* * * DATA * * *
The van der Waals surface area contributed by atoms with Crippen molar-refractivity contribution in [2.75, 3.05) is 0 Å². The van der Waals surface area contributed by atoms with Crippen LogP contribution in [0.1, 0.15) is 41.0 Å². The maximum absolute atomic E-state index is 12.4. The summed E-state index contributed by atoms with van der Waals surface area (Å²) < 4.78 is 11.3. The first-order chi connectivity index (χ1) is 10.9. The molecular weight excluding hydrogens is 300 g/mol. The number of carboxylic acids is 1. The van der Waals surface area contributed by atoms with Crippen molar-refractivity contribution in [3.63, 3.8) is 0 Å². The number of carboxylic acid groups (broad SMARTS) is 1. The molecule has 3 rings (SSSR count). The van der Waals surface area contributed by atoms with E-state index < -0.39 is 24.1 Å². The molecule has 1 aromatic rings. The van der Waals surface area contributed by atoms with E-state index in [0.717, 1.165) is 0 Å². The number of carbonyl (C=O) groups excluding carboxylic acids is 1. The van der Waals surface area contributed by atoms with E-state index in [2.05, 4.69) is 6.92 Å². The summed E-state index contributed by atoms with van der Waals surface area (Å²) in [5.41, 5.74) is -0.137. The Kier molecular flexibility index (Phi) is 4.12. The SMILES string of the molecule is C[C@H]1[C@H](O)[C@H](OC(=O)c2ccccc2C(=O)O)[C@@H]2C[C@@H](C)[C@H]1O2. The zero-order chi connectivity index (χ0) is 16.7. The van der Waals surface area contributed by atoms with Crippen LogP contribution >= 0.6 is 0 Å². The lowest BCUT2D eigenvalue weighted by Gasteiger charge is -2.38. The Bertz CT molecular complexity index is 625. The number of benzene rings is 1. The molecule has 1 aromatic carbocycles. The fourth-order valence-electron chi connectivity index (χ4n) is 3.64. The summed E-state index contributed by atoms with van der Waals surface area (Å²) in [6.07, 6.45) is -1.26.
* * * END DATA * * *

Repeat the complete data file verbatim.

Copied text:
The van der Waals surface area contributed by atoms with Crippen molar-refractivity contribution in [2.75, 3.05) is 0 Å². The van der Waals surface area contributed by atoms with Crippen LogP contribution in [0.1, 0.15) is 41.0 Å². The maximum absolute atomic E-state index is 12.4. The summed E-state index contributed by atoms with van der Waals surface area (Å²) < 4.78 is 11.3. The first-order chi connectivity index (χ1) is 10.9. The molecular weight excluding hydrogens is 300 g/mol. The number of carboxylic acids is 1. The van der Waals surface area contributed by atoms with Crippen molar-refractivity contribution in [3.63, 3.8) is 0 Å². The number of carboxylic acid groups (broad SMARTS) is 1. The molecule has 3 rings (SSSR count). The van der Waals surface area contributed by atoms with E-state index < -0.39 is 24.1 Å². The molecule has 1 aromatic rings. The van der Waals surface area contributed by atoms with E-state index in [0.717, 1.165) is 0 Å². The number of carbonyl (C=O) groups excluding carboxylic acids is 1. The van der Waals surface area contributed by atoms with E-state index in [2.05, 4.69) is 6.92 Å². The summed E-state index contributed by atoms with van der Waals surface area (Å²) in [5.41, 5.74) is -0.137. The Kier molecular flexibility index (Phi) is 4.12. The SMILES string of the molecule is C[C@H]1[C@H](O)[C@H](OC(=O)c2ccccc2C(=O)O)[C@@H]2C[C@@H](C)[C@H]1O2. The zero-order chi connectivity index (χ0) is 16.7. The van der Waals surface area contributed by atoms with Crippen LogP contribution >= 0.6 is 0 Å². The lowest BCUT2D eigenvalue weighted by Gasteiger charge is -2.38. The Bertz CT molecular complexity index is 625. The number of benzene rings is 1. The molecule has 1 aromatic carbocycles. The fourth-order valence-electron chi connectivity index (χ4n) is 3.64. The summed E-state index contributed by atoms with van der Waals surface area (Å²) in [6.07, 6.45) is -1.26.